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In the past year or so I’ve run across people who in conversation say “I don’t read the newspaper. Too many ads. It doesn’t have anything I need to know.”

Really?

I realize anyone reading this bit of opinion right now is not the audience I should be trying to reach. “Preaching to the choir” I believe it’s called. But if those of us who recognize the role newspapers play in our world would be just a bit more thoughtful in our responses when we hear these comments, our newspapers would have a tad easier time of surviving in this digital “on demand” age.

I should preface these thoughts with a disclaimer. I’m a news junkie. I’m certain it started when I was 9 or 10, delivering The Courier and the Des Moines Register from an oversized canvas bag that hurt my shoulders and probably created the long-lasting pain in my back. Walking along, folding the day’s news into carefully formed missiles, I would read, yes, read the words that were right in front of my face before firing that missile at its intended target.

Over time I became enthralled with news of all kinds, eventually going to work at The Courier as a copy boy, that person who tended the news teletype machines, ran completed stories to the basement Linotype operators and fetched the first printed copies from the original lead-plated letter presses that produced a din I can still hear to this day. That news junkiness pointed me toward studying the “new journalists” of the 1960s and 1970s and landed me in the newsroom, among the brown shoes, baggy suits and fedoras of veteran wordsmiths who knew everything there was to know about our town.

Idealism disappeared after a few years when I discovered the guys selling display advertising made more than me and I headed off to “commercial business land,” but I never lost my love for anything related to news.

But back to newspapers and their relevance in today’s electronically sopped world. I wonder how people find out how their kid’s school district is changing or where they get information about new business developments that could impact their daily lives? Do we truly rely on two-minute (or less) segments on the TV news (sorry Ron Steele and crew) to get everything we need to know?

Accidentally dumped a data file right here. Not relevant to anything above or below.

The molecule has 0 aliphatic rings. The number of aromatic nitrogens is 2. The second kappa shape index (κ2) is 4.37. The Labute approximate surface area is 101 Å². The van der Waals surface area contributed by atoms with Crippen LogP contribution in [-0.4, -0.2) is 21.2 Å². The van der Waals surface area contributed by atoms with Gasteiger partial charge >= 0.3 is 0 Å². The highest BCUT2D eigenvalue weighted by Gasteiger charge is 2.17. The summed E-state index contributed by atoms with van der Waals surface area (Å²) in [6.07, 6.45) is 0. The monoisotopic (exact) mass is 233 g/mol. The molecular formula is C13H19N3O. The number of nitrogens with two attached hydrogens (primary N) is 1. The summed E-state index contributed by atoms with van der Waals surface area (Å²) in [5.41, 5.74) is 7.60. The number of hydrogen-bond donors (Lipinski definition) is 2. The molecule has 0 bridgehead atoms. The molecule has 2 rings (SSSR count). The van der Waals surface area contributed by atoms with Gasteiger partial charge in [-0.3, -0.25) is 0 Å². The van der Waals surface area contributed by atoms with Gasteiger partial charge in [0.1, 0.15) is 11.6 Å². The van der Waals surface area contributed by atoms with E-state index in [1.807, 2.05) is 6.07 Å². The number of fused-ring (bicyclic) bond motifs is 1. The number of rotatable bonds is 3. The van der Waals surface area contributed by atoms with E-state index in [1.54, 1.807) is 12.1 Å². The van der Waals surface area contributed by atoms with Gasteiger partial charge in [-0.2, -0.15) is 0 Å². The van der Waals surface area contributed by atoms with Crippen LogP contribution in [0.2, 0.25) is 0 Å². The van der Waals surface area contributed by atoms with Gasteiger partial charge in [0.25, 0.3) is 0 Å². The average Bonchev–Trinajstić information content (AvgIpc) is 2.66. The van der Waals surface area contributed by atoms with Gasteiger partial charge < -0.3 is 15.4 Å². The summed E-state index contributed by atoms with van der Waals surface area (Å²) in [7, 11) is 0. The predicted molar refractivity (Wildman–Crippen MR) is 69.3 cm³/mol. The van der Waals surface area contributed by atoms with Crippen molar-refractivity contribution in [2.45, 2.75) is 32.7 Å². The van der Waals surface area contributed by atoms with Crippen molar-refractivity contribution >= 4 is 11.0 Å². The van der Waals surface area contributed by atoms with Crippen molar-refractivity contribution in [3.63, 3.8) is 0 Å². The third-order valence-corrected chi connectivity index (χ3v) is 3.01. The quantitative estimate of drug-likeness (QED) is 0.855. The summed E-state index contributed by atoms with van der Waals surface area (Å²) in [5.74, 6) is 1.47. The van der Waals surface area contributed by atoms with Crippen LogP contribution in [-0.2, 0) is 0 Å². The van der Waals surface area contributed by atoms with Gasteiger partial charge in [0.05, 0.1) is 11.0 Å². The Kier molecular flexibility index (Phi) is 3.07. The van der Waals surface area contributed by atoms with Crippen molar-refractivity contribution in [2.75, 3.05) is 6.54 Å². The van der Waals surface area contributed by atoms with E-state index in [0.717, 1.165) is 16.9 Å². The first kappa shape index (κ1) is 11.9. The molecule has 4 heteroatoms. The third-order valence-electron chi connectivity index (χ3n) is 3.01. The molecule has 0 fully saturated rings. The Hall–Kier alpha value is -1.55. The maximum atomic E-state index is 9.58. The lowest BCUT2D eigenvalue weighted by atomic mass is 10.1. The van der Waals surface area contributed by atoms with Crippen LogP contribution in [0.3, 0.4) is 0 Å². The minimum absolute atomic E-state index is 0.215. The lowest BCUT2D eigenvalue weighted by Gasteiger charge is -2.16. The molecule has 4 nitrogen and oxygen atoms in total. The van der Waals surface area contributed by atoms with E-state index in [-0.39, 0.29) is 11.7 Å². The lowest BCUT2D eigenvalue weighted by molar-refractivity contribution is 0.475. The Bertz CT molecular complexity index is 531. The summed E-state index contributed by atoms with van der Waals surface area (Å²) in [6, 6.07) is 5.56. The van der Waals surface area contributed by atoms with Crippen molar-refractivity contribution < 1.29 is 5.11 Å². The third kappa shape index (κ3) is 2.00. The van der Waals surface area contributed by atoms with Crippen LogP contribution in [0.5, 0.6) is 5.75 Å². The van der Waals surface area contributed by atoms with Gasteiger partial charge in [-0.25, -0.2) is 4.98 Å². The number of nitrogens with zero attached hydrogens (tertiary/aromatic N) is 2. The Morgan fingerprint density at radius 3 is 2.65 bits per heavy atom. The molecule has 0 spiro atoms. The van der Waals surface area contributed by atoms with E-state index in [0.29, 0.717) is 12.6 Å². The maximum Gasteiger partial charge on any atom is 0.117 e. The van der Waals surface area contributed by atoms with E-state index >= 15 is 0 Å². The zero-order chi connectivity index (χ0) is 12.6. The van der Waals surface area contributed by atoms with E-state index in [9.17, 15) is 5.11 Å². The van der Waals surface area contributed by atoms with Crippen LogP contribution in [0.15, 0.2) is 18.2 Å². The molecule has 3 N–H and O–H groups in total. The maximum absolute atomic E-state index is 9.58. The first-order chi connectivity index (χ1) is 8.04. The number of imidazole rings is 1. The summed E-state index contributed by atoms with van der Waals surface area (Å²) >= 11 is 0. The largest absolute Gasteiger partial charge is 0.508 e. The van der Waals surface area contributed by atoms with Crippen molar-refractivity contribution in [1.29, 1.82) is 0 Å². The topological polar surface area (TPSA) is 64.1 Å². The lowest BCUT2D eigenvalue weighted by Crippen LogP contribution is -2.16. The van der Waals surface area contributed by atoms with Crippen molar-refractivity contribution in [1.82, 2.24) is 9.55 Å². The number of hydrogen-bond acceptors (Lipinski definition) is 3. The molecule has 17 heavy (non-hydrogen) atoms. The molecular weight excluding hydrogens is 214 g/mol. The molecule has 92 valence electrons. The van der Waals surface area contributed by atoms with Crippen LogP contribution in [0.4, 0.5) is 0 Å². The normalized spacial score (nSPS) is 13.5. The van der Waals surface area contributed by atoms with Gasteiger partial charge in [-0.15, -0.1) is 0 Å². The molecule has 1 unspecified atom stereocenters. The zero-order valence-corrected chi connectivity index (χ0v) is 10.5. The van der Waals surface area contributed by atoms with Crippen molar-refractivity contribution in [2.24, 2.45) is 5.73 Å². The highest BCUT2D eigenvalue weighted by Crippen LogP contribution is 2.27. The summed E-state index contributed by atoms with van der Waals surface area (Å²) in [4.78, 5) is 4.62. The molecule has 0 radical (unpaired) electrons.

I’ve heard all kinds of people (young and old alike) say “I didn’t know about that” or “Gee, I wish I would have known that needed to be done.” If we think social media is our best source for news or that word of mouth is any more accurate than it was in the days before newspapers, we are kidding ourselves.

Newspapers historically have played an incredibly significant role in forming our democracy. (Here comes the civics lesson.) Without newspapers we would have been devoid of information we could rely on. We need to know issues that impact our lives will be discussed, sometimes in depth, so we could make informed decisions. I wonder today just how “informed” we are as we collect bits and pieces of news, tacking them together into a fractured litany of opinions, slanted views and unfinished thoughts.

I can agree newspapers of today are not they were in their infancy or even what 10 or 20 years ago. The publications have had to downsize and streamline as advertisers (yes, those folks who truly pay to produce the newspaper) have headed toward digital vehicles to carry messages. And who has time to sit down and actually read? Why would we take the time, maybe all of 15-20 minutes out of our day, to read an in-depth story about a local governing body struggling to maintain a community service or how our schools are trying to change to meet the needs of our youths?

Newspapers continue to play a role in our democracy, providing the in-depth view of issues and related topics that make our lives better or worse. As history is made, newspapers record and archive it, providing the window we need to look back at how things were done and why.

Jim Volgarino is a Waterloo native, retired business owner and former teacher, and freelance writer.

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